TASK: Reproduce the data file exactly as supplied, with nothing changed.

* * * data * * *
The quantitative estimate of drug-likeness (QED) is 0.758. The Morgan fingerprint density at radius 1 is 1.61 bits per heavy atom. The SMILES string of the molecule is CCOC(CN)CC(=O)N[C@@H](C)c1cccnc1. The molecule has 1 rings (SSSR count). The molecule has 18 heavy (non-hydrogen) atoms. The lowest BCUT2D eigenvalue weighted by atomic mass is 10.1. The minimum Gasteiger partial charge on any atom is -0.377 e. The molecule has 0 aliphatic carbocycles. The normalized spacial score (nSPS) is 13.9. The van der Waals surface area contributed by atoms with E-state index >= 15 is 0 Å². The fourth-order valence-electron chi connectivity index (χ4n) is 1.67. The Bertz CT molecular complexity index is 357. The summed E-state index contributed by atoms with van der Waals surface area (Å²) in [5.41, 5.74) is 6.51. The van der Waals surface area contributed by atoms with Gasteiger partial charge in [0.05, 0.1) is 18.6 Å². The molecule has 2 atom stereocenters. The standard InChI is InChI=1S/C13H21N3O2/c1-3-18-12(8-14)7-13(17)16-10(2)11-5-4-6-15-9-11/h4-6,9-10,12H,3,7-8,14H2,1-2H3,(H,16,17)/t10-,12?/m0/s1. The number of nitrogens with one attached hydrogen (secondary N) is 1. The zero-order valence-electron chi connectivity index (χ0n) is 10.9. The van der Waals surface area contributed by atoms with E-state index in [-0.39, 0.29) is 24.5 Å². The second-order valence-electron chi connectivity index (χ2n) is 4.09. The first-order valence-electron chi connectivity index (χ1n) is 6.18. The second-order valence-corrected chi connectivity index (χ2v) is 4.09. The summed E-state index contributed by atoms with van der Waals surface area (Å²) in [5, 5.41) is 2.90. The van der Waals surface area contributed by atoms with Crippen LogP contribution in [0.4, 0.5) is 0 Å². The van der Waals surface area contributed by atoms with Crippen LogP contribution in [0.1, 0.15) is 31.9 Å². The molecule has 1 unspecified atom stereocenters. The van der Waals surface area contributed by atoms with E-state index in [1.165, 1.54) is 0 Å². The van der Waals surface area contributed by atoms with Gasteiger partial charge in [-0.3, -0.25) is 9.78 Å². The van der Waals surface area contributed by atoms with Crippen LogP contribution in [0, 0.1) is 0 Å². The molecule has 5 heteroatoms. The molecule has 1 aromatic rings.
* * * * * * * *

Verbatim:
The quantitative estimate of drug-likeness (QED) is 0.758. The Morgan fingerprint density at radius 1 is 1.61 bits per heavy atom. The SMILES string of the molecule is CCOC(CN)CC(=O)N[C@@H](C)c1cccnc1. The molecule has 1 rings (SSSR count). The molecule has 18 heavy (non-hydrogen) atoms. The lowest BCUT2D eigenvalue weighted by atomic mass is 10.1. The minimum Gasteiger partial charge on any atom is -0.377 e. The molecule has 0 aliphatic carbocycles. The normalized spacial score (nSPS) is 13.9. The van der Waals surface area contributed by atoms with E-state index >= 15 is 0 Å². The fourth-order valence-electron chi connectivity index (χ4n) is 1.67. The Bertz CT molecular complexity index is 357. The summed E-state index contributed by atoms with van der Waals surface area (Å²) in [5.41, 5.74) is 6.51. The van der Waals surface area contributed by atoms with Gasteiger partial charge in [0.05, 0.1) is 18.6 Å². The molecule has 2 atom stereocenters. The standard InChI is InChI=1S/C13H21N3O2/c1-3-18-12(8-14)7-13(17)16-10(2)11-5-4-6-15-9-11/h4-6,9-10,12H,3,7-8,14H2,1-2H3,(H,16,17)/t10-,12?/m0/s1. The number of nitrogens with one attached hydrogen (secondary N) is 1. The zero-order valence-electron chi connectivity index (χ0n) is 10.9. The van der Waals surface area contributed by atoms with E-state index in [-0.39, 0.29) is 24.5 Å². The second-order valence-electron chi connectivity index (χ2n) is 4.09. The first-order valence-electron chi connectivity index (χ1n) is 6.18. The second-order valence-corrected chi connectivity index (χ2v) is 4.09. The summed E-state index contributed by atoms with van der Waals surface area (Å²) in [5, 5.41) is 2.90. The van der Waals surface area contributed by atoms with Crippen LogP contribution in [0.4, 0.5) is 0 Å². The van der Waals surface area contributed by atoms with Crippen LogP contribution in [0.1, 0.15) is 31.9 Å². The molecule has 1 unspecified atom stereocenters. The van der Waals surface area contributed by atoms with E-state index in [1.165, 1.54) is 0 Å². The van der Waals surface area contributed by atoms with Gasteiger partial charge in [-0.3, -0.25) is 9.78 Å². The van der Waals surface area contributed by atoms with Crippen LogP contribution in [0, 0.1) is 0 Å². The molecule has 5 heteroatoms. The molecule has 1 aromatic rings.